Hallucinogens are making a clinical comeback as a way to address the feelings of worthlessness and sense of foreboding that can come with serious illnesses. Psychotherapy alone is not very effective as a treatment for those facing death. Psilocybin, however, can be—and works after only one or two doses. The author’s participation in a clinical trial of the drug significantly stifled her worries about the future. The powerful imagery she experienced helped guide her toward a more expansive view of the world and a more compassionate outlook on herself. Researchers are hoping that hallucinogens can help people facing a variety of end-of-life issues as well as other types of mental illnesses.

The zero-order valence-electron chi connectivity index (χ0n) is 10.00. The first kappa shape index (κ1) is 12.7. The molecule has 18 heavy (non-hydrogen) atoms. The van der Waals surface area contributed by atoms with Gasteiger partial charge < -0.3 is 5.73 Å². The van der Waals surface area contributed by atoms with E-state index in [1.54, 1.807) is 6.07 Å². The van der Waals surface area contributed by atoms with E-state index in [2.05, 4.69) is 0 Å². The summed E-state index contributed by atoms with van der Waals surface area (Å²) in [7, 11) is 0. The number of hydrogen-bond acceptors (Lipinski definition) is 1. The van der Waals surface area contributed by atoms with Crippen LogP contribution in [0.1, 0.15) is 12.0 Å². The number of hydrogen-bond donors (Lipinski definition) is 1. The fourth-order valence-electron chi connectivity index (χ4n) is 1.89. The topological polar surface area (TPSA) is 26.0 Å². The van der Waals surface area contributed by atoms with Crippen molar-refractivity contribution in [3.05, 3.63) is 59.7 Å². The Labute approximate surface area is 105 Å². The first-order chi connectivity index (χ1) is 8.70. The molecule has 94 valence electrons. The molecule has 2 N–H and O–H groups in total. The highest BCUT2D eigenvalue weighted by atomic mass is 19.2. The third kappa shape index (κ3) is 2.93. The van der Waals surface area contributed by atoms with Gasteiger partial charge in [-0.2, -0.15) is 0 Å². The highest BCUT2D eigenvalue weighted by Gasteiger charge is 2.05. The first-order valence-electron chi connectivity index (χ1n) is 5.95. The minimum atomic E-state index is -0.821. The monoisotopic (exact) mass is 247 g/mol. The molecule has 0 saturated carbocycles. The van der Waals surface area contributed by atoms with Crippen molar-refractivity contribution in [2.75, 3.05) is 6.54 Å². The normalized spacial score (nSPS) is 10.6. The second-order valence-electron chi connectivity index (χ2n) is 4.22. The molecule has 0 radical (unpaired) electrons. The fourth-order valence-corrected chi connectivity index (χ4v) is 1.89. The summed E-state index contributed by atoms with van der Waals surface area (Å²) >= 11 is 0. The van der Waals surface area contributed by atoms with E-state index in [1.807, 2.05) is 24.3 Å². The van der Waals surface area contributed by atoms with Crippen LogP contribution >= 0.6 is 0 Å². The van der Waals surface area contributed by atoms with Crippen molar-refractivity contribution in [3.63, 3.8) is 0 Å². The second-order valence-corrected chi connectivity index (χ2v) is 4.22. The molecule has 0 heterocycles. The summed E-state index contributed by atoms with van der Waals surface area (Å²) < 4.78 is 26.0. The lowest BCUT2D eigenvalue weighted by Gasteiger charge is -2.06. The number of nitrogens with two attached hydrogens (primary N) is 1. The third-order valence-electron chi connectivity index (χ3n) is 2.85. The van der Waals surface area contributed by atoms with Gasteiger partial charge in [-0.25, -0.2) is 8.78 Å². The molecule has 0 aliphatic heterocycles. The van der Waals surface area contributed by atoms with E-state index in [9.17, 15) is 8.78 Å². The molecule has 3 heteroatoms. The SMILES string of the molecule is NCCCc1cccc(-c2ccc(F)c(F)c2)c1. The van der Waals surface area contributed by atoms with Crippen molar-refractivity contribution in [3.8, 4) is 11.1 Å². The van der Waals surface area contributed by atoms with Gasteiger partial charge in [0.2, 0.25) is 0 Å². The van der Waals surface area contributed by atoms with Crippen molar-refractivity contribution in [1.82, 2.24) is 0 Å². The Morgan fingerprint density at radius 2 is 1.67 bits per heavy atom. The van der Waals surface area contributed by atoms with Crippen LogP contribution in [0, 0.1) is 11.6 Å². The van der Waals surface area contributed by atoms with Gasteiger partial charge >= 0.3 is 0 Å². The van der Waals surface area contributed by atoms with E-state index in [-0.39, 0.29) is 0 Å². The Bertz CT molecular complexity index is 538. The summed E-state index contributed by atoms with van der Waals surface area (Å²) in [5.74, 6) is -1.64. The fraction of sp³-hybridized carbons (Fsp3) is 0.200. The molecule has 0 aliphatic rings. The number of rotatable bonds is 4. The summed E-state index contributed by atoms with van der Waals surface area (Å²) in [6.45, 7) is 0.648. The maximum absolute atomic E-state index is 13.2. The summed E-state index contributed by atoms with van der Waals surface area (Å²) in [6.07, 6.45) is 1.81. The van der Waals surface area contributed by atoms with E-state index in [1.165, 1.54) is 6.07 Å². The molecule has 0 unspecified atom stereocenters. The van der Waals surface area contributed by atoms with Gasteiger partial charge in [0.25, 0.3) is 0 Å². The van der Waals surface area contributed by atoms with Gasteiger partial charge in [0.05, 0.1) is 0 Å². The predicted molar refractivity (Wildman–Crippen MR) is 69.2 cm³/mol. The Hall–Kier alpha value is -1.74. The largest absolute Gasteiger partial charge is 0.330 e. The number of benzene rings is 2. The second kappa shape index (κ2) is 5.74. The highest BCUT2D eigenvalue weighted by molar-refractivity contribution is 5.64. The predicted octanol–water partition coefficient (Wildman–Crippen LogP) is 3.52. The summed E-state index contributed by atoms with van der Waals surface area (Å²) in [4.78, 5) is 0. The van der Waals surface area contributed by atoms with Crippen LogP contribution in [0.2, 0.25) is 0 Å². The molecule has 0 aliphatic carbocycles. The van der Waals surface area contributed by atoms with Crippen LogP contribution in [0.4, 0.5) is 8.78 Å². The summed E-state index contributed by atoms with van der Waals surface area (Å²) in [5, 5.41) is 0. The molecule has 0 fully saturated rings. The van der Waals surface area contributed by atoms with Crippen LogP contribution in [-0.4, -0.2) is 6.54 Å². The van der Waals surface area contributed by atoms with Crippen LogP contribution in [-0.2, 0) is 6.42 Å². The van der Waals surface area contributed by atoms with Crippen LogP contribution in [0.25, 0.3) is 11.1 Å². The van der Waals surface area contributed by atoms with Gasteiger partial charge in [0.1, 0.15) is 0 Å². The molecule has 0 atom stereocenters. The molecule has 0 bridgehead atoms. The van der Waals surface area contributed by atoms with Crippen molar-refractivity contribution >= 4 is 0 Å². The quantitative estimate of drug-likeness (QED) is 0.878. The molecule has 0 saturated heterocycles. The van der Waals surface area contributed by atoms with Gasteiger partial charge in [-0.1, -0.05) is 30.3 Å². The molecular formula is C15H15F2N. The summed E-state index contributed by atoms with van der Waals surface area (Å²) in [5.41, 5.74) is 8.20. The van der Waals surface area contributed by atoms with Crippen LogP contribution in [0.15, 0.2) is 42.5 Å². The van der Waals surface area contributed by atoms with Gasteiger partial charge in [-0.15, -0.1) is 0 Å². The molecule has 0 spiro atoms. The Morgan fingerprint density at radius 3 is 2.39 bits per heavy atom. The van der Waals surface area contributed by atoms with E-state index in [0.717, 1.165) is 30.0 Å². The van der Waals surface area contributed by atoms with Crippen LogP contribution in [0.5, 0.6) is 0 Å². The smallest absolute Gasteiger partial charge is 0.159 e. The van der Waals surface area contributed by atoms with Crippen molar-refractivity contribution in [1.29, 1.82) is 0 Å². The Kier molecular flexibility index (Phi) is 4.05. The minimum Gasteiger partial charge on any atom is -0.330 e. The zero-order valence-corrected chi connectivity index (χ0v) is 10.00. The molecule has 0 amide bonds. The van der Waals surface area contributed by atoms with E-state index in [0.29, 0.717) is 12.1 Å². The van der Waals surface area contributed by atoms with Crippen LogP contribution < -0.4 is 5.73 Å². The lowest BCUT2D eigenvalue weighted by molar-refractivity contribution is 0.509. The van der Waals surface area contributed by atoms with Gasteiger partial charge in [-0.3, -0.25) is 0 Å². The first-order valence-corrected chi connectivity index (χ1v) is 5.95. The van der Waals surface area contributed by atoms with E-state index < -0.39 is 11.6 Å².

Although hallucinogens are potent and potentially dangerous, I can imagine their use being justified under circumstances like those Rex describes. A new study led by psychologist Daniel Randles at the University of British Columbia in Canada suggests that a much milder drug—acetaminophen—can also help treat existential dread. In Randles’ study, people were made to focus on death by writing about what would happen to their body after they die. These were not individuals facing the sort of terrifying reality Rex had had to confront, but preoccupied with scary thoughts that can plague anyone. I’d venture to guess that this OTC painkiller would not provide much relief to patients in Rex’s shoes. But if your angst seems to sprout up suddenly, for no particular reason, and if your situation is not truly dire, Tylenol might help you harness it. It's easier to get--and safer.